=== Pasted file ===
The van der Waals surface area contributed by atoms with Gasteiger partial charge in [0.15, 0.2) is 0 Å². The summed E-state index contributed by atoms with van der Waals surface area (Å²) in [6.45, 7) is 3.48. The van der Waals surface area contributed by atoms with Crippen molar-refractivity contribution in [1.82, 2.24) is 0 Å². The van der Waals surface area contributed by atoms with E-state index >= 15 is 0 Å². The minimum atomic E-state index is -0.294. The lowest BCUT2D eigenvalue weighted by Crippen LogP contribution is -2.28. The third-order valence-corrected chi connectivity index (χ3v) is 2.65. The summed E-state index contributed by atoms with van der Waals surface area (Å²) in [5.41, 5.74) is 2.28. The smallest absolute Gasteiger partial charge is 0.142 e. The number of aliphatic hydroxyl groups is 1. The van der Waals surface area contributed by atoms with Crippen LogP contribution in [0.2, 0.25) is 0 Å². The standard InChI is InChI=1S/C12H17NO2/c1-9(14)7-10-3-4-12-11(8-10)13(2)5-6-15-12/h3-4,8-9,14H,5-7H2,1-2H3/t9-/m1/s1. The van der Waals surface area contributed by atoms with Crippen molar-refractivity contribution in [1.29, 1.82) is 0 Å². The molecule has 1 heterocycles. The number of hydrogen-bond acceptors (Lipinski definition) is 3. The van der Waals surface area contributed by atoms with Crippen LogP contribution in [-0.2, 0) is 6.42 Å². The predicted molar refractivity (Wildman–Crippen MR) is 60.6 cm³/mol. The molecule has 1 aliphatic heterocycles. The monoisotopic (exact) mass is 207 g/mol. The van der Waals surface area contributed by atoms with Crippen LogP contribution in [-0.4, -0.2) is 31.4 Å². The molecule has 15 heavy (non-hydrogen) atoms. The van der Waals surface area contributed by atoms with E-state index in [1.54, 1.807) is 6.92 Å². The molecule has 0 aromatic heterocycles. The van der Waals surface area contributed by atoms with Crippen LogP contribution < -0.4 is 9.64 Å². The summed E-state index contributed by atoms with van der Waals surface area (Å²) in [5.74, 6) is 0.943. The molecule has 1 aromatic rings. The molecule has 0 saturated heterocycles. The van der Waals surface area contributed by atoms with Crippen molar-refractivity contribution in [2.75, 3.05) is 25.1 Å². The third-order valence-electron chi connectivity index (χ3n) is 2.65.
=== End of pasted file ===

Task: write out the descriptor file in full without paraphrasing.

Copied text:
The van der Waals surface area contributed by atoms with Gasteiger partial charge in [0.15, 0.2) is 0 Å². The summed E-state index contributed by atoms with van der Waals surface area (Å²) in [6.45, 7) is 3.48. The van der Waals surface area contributed by atoms with Crippen molar-refractivity contribution in [1.82, 2.24) is 0 Å². The van der Waals surface area contributed by atoms with E-state index >= 15 is 0 Å². The minimum atomic E-state index is -0.294. The lowest BCUT2D eigenvalue weighted by Crippen LogP contribution is -2.28. The third-order valence-corrected chi connectivity index (χ3v) is 2.65. The summed E-state index contributed by atoms with van der Waals surface area (Å²) in [5.41, 5.74) is 2.28. The smallest absolute Gasteiger partial charge is 0.142 e. The number of aliphatic hydroxyl groups is 1. The van der Waals surface area contributed by atoms with Crippen LogP contribution in [0.2, 0.25) is 0 Å². The standard InChI is InChI=1S/C12H17NO2/c1-9(14)7-10-3-4-12-11(8-10)13(2)5-6-15-12/h3-4,8-9,14H,5-7H2,1-2H3/t9-/m1/s1. The van der Waals surface area contributed by atoms with Crippen molar-refractivity contribution in [1.29, 1.82) is 0 Å². The molecule has 1 heterocycles. The number of hydrogen-bond acceptors (Lipinski definition) is 3. The van der Waals surface area contributed by atoms with Crippen LogP contribution in [-0.2, 0) is 6.42 Å². The predicted molar refractivity (Wildman–Crippen MR) is 60.6 cm³/mol. The molecule has 1 aliphatic heterocycles. The monoisotopic (exact) mass is 207 g/mol. The van der Waals surface area contributed by atoms with Crippen LogP contribution in [-0.4, -0.2) is 31.4 Å². The molecule has 15 heavy (non-hydrogen) atoms. The van der Waals surface area contributed by atoms with E-state index in [1.54, 1.807) is 6.92 Å². The molecule has 0 aromatic heterocycles. The van der Waals surface area contributed by atoms with Crippen LogP contribution < -0.4 is 9.64 Å². The summed E-state index contributed by atoms with van der Waals surface area (Å²) in [5.74, 6) is 0.943. The molecule has 1 aromatic rings. The molecule has 0 saturated heterocycles. The van der Waals surface area contributed by atoms with Crippen molar-refractivity contribution in [2.75, 3.05) is 25.1 Å². The third-order valence-electron chi connectivity index (χ3n) is 2.65.